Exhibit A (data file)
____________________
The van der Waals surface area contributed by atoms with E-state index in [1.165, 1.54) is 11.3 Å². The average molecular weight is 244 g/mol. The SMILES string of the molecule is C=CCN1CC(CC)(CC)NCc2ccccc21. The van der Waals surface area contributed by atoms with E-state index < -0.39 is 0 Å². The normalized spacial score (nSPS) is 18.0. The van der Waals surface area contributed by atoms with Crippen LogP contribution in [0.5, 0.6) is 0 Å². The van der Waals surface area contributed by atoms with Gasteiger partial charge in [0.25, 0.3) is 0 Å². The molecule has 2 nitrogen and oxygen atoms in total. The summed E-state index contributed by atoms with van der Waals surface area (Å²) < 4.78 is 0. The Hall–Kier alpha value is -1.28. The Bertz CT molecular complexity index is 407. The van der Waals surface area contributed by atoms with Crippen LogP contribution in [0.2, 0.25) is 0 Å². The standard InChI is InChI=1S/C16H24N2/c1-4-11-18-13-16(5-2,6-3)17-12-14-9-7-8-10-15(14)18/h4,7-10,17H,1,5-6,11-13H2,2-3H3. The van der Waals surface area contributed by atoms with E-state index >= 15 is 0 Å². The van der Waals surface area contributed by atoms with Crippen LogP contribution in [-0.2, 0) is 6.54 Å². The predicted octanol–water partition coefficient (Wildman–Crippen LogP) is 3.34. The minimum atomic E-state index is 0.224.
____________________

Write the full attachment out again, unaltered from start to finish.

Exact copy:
The van der Waals surface area contributed by atoms with E-state index in [1.165, 1.54) is 11.3 Å². The average molecular weight is 244 g/mol. The SMILES string of the molecule is C=CCN1CC(CC)(CC)NCc2ccccc21. The van der Waals surface area contributed by atoms with E-state index < -0.39 is 0 Å². The normalized spacial score (nSPS) is 18.0. The van der Waals surface area contributed by atoms with Crippen LogP contribution in [0.5, 0.6) is 0 Å². The van der Waals surface area contributed by atoms with Gasteiger partial charge in [0.25, 0.3) is 0 Å². The molecule has 2 nitrogen and oxygen atoms in total. The summed E-state index contributed by atoms with van der Waals surface area (Å²) < 4.78 is 0. The Hall–Kier alpha value is -1.28. The Bertz CT molecular complexity index is 407. The van der Waals surface area contributed by atoms with Crippen LogP contribution in [0.2, 0.25) is 0 Å². The standard InChI is InChI=1S/C16H24N2/c1-4-11-18-13-16(5-2,6-3)17-12-14-9-7-8-10-15(14)18/h4,7-10,17H,1,5-6,11-13H2,2-3H3. The van der Waals surface area contributed by atoms with E-state index >= 15 is 0 Å². The van der Waals surface area contributed by atoms with Crippen LogP contribution in [-0.2, 0) is 6.54 Å². The predicted octanol–water partition coefficient (Wildman–Crippen LogP) is 3.34. The minimum atomic E-state index is 0.224.